Two Cents · Unpopular Opinion

Of Resignation and Frustration

The floods that have swamped most of Manila, with at least 11 people dead and a quarter-million having fled their homes, seem to have caused little public anger over further municipal dysfunction in the densely populated capital of more than 10 million.

[…]

A “mood meter” on the Rappler news portal let people register their feelings. By noon on Wednesday, 71 percent listed “sad” as their chief emotion, followed by “afraid” at 17 percent. Only 4 percent registered as “annoyed.”

“Amid the flooding, a certain buoyancy in the Philippines” by Mark McDonald

The man from Brgy. Caingin, Sta. Rosa, Laguna was riding a bike. The wheels were half-submerged in murky water. “Ate, pa’no kami?” he asked. Our convoy was headed to an elementary school. “Nagkaka-alipunga na kami dito. ‘Eto nga, tingnan mo.” He raised a foot at us. There were the telltale flaking and red cuts of athlete’s foot that just wouldn’t heal yet.

When we were taking pictures with our smartphones, someone angrily yelled, “Hoy! Kanino nyo naman ipapadala yang mga litrato nyo?” We hurriedly rolled up the windows of our vehicle.

But actually, there was no immediate threat; true to the Filipino personality, no one confronted us directly and instead spoke through some barrier such as a car window. Where there were angry people, they spoke more to the air (nagparinig) than to us. But yes, there was an undercurrent of anger. Or, perhaps more accurately, there was frustration and impatience: frustration at the fact that help reached only those who were in the evacuation center (some did not leave their flooded houses), impatience at the relief pack distribution going at a snail’s pace.

Yet life still went on: people bought goods from the sari-sari stores by the road and kids played in computer shops with wet floors (dangerous, I know). People waded in calf- to thigh-deep water or were ferried by pedicabs. A couple of kids watched the goings-on on an orange floater.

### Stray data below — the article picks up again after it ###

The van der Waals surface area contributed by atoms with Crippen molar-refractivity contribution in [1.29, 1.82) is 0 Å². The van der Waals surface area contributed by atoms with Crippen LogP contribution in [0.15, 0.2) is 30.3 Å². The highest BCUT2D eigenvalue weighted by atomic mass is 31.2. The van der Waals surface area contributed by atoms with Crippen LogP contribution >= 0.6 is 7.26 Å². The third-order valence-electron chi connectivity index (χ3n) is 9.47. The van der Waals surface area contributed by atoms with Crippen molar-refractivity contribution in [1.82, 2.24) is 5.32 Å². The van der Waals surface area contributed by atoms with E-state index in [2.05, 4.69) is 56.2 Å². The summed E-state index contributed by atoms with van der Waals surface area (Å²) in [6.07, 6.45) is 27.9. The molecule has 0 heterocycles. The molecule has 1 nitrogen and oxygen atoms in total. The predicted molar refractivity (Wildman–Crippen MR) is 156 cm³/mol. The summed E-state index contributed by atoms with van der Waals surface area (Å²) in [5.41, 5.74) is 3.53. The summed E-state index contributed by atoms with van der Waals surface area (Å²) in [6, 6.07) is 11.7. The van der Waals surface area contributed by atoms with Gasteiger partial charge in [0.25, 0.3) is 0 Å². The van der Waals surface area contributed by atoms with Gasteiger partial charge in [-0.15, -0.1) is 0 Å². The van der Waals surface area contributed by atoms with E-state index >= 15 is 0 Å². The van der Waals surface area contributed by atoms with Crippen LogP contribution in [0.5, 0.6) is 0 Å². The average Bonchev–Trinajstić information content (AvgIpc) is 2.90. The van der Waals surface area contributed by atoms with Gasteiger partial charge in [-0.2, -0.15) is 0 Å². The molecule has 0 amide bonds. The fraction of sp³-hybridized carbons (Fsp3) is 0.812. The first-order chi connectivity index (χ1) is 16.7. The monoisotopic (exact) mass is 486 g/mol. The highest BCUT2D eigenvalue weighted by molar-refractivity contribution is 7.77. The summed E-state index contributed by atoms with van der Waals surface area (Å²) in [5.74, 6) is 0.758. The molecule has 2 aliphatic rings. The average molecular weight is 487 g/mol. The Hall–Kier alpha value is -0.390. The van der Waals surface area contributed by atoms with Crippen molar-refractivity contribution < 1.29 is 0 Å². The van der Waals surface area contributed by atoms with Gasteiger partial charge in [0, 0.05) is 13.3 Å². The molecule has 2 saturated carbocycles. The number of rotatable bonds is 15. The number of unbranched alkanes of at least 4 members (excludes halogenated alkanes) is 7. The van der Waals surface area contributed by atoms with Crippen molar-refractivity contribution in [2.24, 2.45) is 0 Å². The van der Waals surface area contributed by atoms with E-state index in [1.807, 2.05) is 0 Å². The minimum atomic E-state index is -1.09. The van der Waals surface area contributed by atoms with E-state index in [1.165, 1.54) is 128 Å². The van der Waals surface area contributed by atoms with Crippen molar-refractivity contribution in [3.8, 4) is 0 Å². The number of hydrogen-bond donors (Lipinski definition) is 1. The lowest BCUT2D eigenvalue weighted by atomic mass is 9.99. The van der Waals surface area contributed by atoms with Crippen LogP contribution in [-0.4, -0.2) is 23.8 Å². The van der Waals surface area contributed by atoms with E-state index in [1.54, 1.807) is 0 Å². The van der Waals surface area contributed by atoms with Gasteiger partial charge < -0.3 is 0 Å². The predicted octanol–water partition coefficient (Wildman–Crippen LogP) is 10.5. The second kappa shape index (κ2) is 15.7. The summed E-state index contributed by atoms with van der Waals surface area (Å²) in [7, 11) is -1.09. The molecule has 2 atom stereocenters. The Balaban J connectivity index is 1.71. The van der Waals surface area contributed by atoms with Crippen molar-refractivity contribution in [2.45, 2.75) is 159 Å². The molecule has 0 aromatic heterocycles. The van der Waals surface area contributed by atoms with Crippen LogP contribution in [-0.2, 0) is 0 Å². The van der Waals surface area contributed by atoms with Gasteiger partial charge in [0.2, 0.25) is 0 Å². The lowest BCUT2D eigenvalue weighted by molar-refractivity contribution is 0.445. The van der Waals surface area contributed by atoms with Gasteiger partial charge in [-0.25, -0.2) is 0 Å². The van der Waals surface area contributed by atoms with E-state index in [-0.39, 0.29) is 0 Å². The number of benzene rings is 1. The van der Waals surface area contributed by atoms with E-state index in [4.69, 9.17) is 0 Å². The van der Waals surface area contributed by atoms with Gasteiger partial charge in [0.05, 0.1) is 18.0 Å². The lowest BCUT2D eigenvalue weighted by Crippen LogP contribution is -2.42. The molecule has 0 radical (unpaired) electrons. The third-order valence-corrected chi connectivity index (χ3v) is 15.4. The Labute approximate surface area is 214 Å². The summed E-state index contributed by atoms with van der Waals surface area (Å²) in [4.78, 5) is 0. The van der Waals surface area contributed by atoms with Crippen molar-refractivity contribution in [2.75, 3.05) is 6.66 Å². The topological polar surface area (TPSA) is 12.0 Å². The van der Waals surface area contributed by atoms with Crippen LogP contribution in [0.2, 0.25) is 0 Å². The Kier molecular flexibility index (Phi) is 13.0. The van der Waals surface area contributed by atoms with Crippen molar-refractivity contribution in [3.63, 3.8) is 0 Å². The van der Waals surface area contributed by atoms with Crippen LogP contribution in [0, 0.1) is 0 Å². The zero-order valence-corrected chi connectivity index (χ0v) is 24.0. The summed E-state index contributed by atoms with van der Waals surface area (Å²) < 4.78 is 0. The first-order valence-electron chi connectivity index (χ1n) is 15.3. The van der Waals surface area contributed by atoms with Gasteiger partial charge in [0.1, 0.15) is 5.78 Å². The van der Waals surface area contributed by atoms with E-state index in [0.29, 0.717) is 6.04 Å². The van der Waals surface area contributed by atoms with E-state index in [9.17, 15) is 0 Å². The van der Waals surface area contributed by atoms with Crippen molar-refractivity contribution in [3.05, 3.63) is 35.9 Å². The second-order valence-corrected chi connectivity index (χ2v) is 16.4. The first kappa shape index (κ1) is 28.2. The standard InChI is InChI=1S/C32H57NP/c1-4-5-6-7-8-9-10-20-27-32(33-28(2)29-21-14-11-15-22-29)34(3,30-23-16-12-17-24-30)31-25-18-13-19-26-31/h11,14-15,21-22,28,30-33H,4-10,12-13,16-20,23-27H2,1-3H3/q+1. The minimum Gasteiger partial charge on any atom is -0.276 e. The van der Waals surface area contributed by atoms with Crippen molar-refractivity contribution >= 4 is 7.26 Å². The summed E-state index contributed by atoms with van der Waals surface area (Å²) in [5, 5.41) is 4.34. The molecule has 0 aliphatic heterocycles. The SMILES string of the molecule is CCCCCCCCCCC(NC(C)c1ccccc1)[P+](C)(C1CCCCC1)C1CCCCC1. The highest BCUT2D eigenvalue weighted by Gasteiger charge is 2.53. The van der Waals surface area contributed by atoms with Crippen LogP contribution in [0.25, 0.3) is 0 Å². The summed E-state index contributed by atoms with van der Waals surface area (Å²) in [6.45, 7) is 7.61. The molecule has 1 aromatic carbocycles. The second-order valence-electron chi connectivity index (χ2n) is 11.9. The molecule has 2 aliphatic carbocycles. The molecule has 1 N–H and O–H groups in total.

I thought it was pretty awesome.

We were told that a few rows of houses — those nearest to the Laguna de Bay — were flooded. But it was also apparent that flooding has sort of become a way of life there: we saw some canoes with only one outrigger floating on the alleys by the main road. The monsoon rains of last week, though, had been too much; I’d been in the area right after 2009’s Ondoy, and the scenario this time around was almost exactly the same that I couldn’t shake off the feeling of deja vu.

I wondered, then, why the people couldn’t leave the area if their lives and property were always threatened by the floods. Sta. Rosa is obviously a very prosperous city — it’s where the Coca-Cola plant, Enchanted Kingdom, Paseo de Sta. Rosa, and numerous manufacturing and outsourcing companies and exclusive subdivisions are located. Why couldn’t the people in flood-prone barangays be relocated? Then I realized that this was too naive a thought: relocating would also mean an uprooting, a displacement from one’s idea of home and from one’s source of livelihood.